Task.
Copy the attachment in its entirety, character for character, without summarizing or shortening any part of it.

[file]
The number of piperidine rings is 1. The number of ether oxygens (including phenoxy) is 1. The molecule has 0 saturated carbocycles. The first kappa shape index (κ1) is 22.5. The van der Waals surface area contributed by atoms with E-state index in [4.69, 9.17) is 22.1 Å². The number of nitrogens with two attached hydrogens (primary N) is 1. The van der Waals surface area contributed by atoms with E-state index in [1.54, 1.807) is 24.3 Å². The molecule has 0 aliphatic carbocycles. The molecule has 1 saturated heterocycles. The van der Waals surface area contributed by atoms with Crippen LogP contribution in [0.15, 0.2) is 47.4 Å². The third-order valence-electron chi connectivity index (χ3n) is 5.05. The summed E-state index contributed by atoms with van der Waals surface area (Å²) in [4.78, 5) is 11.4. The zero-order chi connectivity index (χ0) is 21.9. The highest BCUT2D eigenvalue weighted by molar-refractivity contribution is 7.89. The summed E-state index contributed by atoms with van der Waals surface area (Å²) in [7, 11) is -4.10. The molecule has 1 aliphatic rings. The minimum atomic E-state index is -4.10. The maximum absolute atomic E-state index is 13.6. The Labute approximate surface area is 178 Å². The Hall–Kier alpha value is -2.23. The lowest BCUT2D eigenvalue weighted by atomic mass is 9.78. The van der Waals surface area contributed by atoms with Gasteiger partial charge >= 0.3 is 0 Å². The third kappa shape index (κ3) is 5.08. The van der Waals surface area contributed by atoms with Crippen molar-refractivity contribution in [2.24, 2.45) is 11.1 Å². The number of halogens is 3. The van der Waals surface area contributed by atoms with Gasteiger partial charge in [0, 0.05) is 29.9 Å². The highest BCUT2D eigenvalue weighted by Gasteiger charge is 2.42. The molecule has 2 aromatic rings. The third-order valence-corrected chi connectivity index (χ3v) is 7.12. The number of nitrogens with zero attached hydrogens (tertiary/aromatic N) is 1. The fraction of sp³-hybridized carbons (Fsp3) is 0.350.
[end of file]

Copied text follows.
The number of piperidine rings is 1. The number of ether oxygens (including phenoxy) is 1. The molecule has 0 saturated carbocycles. The first kappa shape index (κ1) is 22.5. The van der Waals surface area contributed by atoms with E-state index in [4.69, 9.17) is 22.1 Å². The number of nitrogens with two attached hydrogens (primary N) is 1. The van der Waals surface area contributed by atoms with E-state index in [1.54, 1.807) is 24.3 Å². The molecule has 0 aliphatic carbocycles. The molecule has 1 saturated heterocycles. The van der Waals surface area contributed by atoms with Crippen LogP contribution in [0.15, 0.2) is 47.4 Å². The third-order valence-electron chi connectivity index (χ3n) is 5.05. The summed E-state index contributed by atoms with van der Waals surface area (Å²) in [4.78, 5) is 11.4. The zero-order chi connectivity index (χ0) is 21.9. The highest BCUT2D eigenvalue weighted by molar-refractivity contribution is 7.89. The summed E-state index contributed by atoms with van der Waals surface area (Å²) in [7, 11) is -4.10. The molecule has 1 aliphatic rings. The minimum atomic E-state index is -4.10. The maximum absolute atomic E-state index is 13.6. The Labute approximate surface area is 178 Å². The Hall–Kier alpha value is -2.23. The lowest BCUT2D eigenvalue weighted by atomic mass is 9.78. The van der Waals surface area contributed by atoms with Gasteiger partial charge >= 0.3 is 0 Å². The third kappa shape index (κ3) is 5.08. The van der Waals surface area contributed by atoms with Crippen molar-refractivity contribution in [2.24, 2.45) is 11.1 Å². The number of halogens is 3. The van der Waals surface area contributed by atoms with Gasteiger partial charge in [0, 0.05) is 29.9 Å². The highest BCUT2D eigenvalue weighted by Gasteiger charge is 2.42. The molecule has 2 aromatic rings. The third-order valence-corrected chi connectivity index (χ3v) is 7.12. The number of nitrogens with zero attached hydrogens (tertiary/aromatic N) is 1. The fraction of sp³-hybridized carbons (Fsp3) is 0.350.